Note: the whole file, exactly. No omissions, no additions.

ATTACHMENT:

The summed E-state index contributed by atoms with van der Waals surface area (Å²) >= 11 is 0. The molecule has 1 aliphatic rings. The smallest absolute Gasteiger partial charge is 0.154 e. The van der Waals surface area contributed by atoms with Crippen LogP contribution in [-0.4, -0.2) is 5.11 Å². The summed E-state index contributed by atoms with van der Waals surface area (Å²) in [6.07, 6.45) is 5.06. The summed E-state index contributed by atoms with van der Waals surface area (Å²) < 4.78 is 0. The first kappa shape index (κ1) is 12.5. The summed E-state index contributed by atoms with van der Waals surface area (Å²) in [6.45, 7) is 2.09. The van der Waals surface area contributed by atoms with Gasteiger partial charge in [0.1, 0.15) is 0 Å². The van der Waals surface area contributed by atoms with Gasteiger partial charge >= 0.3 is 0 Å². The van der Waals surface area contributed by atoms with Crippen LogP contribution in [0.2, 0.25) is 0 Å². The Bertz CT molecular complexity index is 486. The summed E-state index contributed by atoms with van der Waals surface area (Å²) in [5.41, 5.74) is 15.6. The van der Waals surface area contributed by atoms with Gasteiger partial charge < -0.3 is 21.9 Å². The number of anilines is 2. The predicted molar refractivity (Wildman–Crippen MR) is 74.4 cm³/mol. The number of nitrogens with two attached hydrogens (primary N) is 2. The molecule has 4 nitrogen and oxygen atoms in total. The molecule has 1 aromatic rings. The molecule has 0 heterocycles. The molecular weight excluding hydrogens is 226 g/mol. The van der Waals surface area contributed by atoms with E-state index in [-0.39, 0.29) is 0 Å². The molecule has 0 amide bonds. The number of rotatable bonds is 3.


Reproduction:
The summed E-state index contributed by atoms with van der Waals surface area (Å²) >= 11 is 0. The molecule has 1 aliphatic rings. The smallest absolute Gasteiger partial charge is 0.154 e. The van der Waals surface area contributed by atoms with Crippen LogP contribution in [-0.4, -0.2) is 5.11 Å². The summed E-state index contributed by atoms with van der Waals surface area (Å²) in [6.07, 6.45) is 5.06. The summed E-state index contributed by atoms with van der Waals surface area (Å²) < 4.78 is 0. The first kappa shape index (κ1) is 12.5. The summed E-state index contributed by atoms with van der Waals surface area (Å²) in [6.45, 7) is 2.09. The van der Waals surface area contributed by atoms with Gasteiger partial charge in [0.1, 0.15) is 0 Å². The van der Waals surface area contributed by atoms with Gasteiger partial charge >= 0.3 is 0 Å². The van der Waals surface area contributed by atoms with Crippen LogP contribution in [0.2, 0.25) is 0 Å². The Bertz CT molecular complexity index is 486. The summed E-state index contributed by atoms with van der Waals surface area (Å²) in [5.41, 5.74) is 15.6. The van der Waals surface area contributed by atoms with Gasteiger partial charge < -0.3 is 21.9 Å². The number of anilines is 2. The predicted molar refractivity (Wildman–Crippen MR) is 74.4 cm³/mol. The number of nitrogens with two attached hydrogens (primary N) is 2. The molecule has 4 nitrogen and oxygen atoms in total. The molecule has 1 aromatic rings. The molecule has 0 heterocycles. The molecular weight excluding hydrogens is 226 g/mol. The van der Waals surface area contributed by atoms with E-state index in [-0.39, 0.29) is 0 Å². The molecule has 0 amide bonds. The number of rotatable bonds is 3.